Other activitie
s during the week were drinking lots of good wine (my dad has a nice wine cellar) and eating excellent food. In order to compensate for the additional calories I regularly went for runs with my dad, and after 2 weeks I am in a much better shape than before we left China. I hope to keep up the shape and even improve it over the next weeks. As usual I also bought quite some clothes. Interesting is that most Dutch people visiting China buy their clothes here (especially on the fake markets), but over the years I have become the opposite and buy almost all my clothes in Holland. The quality is normally a lot better and I don’t feel very comfortable in fake clothes, even if they are no different from the original. 

All in all a very nice and relaxed 2 weeks. Different from the tropical island or Tuscany road trip vacations we used to have before our kids were born, but just as enjoyable. Now that I am back in China I realize that I am much more relaxed than before and I approach problems in a much easier way. I guess a vacation every now and then is important to recharge one’s batteries, and mine are certainly much fuller than they were 2 weeks ago.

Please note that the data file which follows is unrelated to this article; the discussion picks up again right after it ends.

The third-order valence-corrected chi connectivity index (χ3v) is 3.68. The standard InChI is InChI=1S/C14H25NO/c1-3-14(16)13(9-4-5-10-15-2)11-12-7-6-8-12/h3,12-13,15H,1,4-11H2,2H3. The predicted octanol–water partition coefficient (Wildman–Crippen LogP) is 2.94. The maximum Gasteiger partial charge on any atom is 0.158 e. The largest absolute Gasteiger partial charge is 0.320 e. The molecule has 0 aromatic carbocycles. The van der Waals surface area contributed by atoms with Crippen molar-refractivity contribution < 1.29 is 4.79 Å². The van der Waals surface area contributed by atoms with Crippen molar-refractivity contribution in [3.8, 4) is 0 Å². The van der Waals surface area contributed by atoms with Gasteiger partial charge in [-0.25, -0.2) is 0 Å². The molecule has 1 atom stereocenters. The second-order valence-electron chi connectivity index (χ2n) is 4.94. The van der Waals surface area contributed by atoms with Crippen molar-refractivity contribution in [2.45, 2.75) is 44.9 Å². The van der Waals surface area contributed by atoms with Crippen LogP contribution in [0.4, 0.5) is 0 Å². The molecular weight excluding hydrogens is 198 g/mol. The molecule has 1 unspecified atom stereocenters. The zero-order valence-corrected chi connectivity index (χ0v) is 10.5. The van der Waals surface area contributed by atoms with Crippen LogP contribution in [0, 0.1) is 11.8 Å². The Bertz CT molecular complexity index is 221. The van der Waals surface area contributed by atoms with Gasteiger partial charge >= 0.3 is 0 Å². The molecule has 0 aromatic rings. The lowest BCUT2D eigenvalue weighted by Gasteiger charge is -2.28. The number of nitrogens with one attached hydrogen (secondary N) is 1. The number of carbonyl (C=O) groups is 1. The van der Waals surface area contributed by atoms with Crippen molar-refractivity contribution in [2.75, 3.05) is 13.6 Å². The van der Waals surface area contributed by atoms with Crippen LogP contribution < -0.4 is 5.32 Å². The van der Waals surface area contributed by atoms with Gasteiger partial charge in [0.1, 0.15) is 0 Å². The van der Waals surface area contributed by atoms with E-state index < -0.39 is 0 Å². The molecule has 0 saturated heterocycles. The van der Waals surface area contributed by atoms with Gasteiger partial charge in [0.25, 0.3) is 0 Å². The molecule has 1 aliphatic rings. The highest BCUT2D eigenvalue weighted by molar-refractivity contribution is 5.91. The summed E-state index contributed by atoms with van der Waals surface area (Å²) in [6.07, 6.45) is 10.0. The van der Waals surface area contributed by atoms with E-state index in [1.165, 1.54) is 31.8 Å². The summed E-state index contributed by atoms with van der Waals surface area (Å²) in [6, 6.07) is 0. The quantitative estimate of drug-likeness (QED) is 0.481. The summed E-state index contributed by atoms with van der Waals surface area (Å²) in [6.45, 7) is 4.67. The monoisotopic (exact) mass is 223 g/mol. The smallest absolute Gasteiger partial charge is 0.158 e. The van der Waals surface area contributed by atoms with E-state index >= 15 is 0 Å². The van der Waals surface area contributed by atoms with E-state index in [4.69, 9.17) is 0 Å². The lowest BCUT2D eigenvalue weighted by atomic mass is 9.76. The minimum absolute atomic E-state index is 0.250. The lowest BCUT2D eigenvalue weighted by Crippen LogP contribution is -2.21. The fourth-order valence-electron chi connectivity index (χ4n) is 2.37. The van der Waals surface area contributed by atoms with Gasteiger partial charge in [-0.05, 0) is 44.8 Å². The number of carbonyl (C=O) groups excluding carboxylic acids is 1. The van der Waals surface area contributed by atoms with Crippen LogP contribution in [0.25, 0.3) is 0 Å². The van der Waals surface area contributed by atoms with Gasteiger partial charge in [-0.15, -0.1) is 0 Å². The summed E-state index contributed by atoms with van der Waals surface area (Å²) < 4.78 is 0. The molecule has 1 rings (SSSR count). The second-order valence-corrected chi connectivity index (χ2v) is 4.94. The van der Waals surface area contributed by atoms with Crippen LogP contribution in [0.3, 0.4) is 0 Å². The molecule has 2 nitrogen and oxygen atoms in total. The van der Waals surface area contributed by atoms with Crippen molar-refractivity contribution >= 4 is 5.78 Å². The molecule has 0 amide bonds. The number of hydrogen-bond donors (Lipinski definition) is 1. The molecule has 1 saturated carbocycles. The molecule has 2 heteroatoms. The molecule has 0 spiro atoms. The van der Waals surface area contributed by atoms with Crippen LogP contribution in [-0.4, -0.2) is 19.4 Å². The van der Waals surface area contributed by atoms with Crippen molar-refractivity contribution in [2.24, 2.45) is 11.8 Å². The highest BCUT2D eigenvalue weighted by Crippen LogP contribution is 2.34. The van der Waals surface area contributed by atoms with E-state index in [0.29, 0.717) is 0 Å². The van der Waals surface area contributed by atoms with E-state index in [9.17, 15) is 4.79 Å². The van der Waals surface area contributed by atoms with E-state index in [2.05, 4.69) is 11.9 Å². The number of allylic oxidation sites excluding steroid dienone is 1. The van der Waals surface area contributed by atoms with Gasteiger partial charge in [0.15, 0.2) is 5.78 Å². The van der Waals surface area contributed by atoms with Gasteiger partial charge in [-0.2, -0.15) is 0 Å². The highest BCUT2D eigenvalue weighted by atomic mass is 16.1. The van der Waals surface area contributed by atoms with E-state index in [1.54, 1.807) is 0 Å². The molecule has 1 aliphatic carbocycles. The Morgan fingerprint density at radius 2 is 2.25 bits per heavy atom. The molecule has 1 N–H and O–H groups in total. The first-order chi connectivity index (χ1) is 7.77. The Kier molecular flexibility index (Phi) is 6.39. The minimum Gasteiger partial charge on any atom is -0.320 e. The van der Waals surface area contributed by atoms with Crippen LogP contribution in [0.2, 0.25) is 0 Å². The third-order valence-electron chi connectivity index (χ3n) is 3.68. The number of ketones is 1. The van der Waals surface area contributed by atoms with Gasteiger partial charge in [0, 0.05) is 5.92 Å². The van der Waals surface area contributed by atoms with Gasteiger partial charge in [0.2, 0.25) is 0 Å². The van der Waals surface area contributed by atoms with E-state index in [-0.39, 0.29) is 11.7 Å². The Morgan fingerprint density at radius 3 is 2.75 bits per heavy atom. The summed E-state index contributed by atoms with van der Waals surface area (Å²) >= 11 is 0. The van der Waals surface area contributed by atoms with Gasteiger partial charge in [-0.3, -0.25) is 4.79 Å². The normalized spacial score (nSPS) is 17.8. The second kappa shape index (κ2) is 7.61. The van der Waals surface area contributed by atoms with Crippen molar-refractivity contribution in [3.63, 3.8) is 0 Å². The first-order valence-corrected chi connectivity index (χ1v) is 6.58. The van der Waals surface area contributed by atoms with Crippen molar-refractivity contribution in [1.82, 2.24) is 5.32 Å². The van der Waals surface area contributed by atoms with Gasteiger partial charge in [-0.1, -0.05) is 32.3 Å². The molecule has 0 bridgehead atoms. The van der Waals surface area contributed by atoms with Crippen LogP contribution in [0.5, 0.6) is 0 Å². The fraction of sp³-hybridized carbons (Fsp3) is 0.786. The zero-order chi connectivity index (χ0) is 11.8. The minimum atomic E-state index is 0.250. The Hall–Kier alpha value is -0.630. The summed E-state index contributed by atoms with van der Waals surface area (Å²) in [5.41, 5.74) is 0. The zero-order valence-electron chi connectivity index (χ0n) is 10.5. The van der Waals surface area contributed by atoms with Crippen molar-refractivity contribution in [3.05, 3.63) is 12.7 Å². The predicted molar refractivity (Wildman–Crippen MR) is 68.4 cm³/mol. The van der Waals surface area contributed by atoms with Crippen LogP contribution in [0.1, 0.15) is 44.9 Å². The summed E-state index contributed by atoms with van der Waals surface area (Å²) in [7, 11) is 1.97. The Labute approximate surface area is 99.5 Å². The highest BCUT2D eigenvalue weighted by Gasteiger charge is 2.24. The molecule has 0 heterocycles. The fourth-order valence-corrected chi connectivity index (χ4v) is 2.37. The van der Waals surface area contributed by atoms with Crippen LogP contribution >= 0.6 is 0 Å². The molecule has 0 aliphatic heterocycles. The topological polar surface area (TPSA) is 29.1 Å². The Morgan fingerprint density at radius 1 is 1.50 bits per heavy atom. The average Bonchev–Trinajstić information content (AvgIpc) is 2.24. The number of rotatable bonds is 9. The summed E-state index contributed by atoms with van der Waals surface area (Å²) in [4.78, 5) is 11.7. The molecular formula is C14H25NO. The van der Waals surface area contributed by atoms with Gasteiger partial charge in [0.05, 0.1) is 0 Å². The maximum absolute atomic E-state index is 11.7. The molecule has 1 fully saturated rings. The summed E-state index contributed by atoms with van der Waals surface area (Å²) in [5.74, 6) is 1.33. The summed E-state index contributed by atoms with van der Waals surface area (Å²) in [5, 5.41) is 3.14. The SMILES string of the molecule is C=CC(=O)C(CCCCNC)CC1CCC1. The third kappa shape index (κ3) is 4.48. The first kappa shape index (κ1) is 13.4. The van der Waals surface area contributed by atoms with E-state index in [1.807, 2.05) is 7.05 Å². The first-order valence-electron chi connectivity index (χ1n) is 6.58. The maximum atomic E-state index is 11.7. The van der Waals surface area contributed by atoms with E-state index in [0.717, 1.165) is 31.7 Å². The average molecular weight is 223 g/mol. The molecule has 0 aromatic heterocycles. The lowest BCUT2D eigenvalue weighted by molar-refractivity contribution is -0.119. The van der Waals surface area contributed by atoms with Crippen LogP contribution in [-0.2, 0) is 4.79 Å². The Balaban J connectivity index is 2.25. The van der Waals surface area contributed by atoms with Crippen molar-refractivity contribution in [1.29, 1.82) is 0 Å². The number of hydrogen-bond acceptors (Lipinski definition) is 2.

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  1. Marc, as per usual I thoroughly enjoyed this dispatch — probably one the more poignant and heartwarming entries at your blog, if you ask me. It really adds a flavour and depth to the more technical stuff you usually have on offer…shall we call it a real smorgasbord? ::: The only thing I found problematic was the smaller font you've chosen…on my PC it's a little bit of a harder read, I think it's the sans serif font. :::

    I bet with the change in air quality between SHA and the crisp fresh breezes blowing off the Atlantic in The Netherlands, it was a true change of scenery.

    I have a theory…most expatriate Dutch would experience tremendous difficulty working in cities which don't have sea access…I mean, there are indeed examples to the contrary: I have Dutch friends living here in landlocked, man-made-lake-d Ceska Lipa in a wholly-Dutch expat community in the Czech Republic (due to the population density explosion in The NL), and then there's my friend Iepe Rubingh — the Frieslander — who lives in Berlin and speaks sensational German ( Then there's you're in Shanghai, so it kind of all makes sense…